Sand Concentration In Fecal Matter Of Horses From Different Housing Backgrounds Using An On-Farm Sand Sedimentation Test
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PublisherThe University of Arizona.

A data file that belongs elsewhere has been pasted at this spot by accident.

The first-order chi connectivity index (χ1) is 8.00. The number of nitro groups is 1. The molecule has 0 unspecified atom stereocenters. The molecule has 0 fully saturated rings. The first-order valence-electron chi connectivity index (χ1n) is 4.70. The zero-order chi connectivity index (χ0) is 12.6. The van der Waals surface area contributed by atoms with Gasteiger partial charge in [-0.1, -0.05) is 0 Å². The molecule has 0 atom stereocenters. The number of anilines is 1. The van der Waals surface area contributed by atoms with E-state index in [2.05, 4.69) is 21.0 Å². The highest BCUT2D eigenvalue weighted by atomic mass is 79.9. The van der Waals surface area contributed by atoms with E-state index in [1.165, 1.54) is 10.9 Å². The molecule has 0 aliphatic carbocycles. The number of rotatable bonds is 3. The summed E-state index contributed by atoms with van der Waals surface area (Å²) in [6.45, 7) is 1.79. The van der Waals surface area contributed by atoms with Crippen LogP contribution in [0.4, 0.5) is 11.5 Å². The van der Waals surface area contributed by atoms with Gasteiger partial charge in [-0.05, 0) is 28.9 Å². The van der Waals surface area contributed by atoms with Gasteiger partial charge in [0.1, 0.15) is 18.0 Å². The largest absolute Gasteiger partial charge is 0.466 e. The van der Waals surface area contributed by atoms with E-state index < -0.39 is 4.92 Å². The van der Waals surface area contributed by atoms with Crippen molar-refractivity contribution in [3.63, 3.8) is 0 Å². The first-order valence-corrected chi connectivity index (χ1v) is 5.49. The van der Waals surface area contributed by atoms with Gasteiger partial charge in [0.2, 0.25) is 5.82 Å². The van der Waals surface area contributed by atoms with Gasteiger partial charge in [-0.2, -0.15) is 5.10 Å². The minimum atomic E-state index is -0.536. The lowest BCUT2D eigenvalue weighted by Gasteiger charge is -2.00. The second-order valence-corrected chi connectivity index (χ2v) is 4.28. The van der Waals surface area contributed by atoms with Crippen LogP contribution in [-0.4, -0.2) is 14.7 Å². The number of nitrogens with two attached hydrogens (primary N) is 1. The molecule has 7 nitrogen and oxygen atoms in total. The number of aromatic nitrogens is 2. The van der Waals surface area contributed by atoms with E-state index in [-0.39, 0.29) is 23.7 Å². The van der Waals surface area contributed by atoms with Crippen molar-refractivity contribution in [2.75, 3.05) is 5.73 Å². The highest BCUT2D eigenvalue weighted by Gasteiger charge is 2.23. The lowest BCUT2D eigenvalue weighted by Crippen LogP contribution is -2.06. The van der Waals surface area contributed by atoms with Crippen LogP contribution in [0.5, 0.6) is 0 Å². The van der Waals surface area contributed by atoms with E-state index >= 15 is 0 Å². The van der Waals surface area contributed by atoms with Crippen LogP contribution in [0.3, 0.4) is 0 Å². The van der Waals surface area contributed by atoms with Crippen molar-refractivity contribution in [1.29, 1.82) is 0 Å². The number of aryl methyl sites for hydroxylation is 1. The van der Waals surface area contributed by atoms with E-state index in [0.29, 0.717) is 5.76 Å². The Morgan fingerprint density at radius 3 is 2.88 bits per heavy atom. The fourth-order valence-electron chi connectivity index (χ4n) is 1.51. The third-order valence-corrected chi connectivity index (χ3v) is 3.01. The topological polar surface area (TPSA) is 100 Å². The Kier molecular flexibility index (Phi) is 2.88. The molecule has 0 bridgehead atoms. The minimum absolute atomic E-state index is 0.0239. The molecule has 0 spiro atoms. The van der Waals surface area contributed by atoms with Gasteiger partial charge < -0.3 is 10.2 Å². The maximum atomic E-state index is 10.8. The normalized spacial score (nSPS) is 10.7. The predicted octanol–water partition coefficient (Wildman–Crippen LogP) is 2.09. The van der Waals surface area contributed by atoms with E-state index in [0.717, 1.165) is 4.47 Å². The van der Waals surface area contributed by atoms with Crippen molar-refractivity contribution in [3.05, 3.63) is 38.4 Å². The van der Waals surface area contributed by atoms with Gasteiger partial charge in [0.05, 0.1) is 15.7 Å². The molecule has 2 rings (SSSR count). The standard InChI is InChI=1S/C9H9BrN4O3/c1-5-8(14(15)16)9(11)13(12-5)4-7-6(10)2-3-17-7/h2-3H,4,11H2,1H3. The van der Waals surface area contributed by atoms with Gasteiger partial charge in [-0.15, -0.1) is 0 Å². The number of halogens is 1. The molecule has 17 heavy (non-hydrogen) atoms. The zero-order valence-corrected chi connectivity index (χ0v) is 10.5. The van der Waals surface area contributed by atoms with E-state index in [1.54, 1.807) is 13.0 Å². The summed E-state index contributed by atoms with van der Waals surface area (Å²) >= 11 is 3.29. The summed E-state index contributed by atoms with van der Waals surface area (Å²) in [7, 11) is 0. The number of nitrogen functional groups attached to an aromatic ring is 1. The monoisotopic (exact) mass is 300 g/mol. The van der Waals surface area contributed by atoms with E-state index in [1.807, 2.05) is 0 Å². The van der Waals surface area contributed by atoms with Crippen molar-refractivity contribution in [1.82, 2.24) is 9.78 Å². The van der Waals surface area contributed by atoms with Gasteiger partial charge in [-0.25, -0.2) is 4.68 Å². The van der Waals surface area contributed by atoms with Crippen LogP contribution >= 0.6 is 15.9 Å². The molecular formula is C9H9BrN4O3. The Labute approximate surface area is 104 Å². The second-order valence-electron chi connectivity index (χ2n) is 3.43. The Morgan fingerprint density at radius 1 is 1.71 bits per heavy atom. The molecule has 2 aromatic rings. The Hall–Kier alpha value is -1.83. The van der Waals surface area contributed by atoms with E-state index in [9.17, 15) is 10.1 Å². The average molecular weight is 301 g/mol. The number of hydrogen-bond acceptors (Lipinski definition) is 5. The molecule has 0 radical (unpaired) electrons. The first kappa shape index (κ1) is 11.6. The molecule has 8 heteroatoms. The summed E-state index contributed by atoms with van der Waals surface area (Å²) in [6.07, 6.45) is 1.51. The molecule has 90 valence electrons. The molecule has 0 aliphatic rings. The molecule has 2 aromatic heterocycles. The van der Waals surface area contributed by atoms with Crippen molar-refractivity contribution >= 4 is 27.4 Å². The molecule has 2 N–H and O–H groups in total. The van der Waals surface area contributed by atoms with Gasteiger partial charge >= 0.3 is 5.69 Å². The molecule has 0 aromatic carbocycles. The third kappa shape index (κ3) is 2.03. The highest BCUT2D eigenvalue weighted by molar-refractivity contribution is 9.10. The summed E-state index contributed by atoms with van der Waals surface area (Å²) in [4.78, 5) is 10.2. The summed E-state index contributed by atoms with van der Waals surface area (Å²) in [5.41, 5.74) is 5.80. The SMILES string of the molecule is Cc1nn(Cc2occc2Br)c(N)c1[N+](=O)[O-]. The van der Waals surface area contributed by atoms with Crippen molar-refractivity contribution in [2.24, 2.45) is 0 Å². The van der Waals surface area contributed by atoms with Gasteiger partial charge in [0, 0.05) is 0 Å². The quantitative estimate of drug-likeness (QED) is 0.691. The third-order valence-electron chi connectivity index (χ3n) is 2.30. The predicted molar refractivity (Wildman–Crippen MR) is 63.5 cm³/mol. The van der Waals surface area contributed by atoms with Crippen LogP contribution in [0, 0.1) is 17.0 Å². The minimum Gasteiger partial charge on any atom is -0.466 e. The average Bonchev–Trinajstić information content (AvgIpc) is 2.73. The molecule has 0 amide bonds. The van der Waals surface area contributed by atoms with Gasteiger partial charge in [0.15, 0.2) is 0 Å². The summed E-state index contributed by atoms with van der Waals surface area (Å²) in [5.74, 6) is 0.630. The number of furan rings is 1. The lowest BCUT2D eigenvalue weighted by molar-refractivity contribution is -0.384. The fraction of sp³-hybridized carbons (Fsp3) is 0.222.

AbstractThe purpose of this study was to determine if a common on-farm sand sedimentation test could discriminate between horses from different housing backgrounds. We hypothesize that horses from sandy areas will have more sand present in fecal samples than horses from grassy pastures. Fecal samples were obtained from 30 horses at Tanque Verde Ranch. Twenty horses came from sandy environments (AZ and NM), while 10 horses came from grassy fields (CA). Fecal samples were collected at Day 0, Day 2 of 7 days psyllium supplementation, and at approximately 3 weeks. Fecal samples were subjected to a typical field test where manure is mixed with water and sand settles to the bottom. After 30 minutes, accumulated sand height was measured (cm) for each sample. Data were analyzed using a Repeated Measures analysis. Means were compared based on housing background and days since initiation of supplementation regime. Horses housed on sand had significantly higher sand levels at Day 2 (Mean 0.92cm, SE ±0.12, P<0.002) and Days 17-21 (Mean 0.62cm, SE ±0.07, P<0.003) than horses housed on grassy pastures. This study demonstrates that this common on-farm sand sedimentation test can discriminate between horses from different housing backgrounds.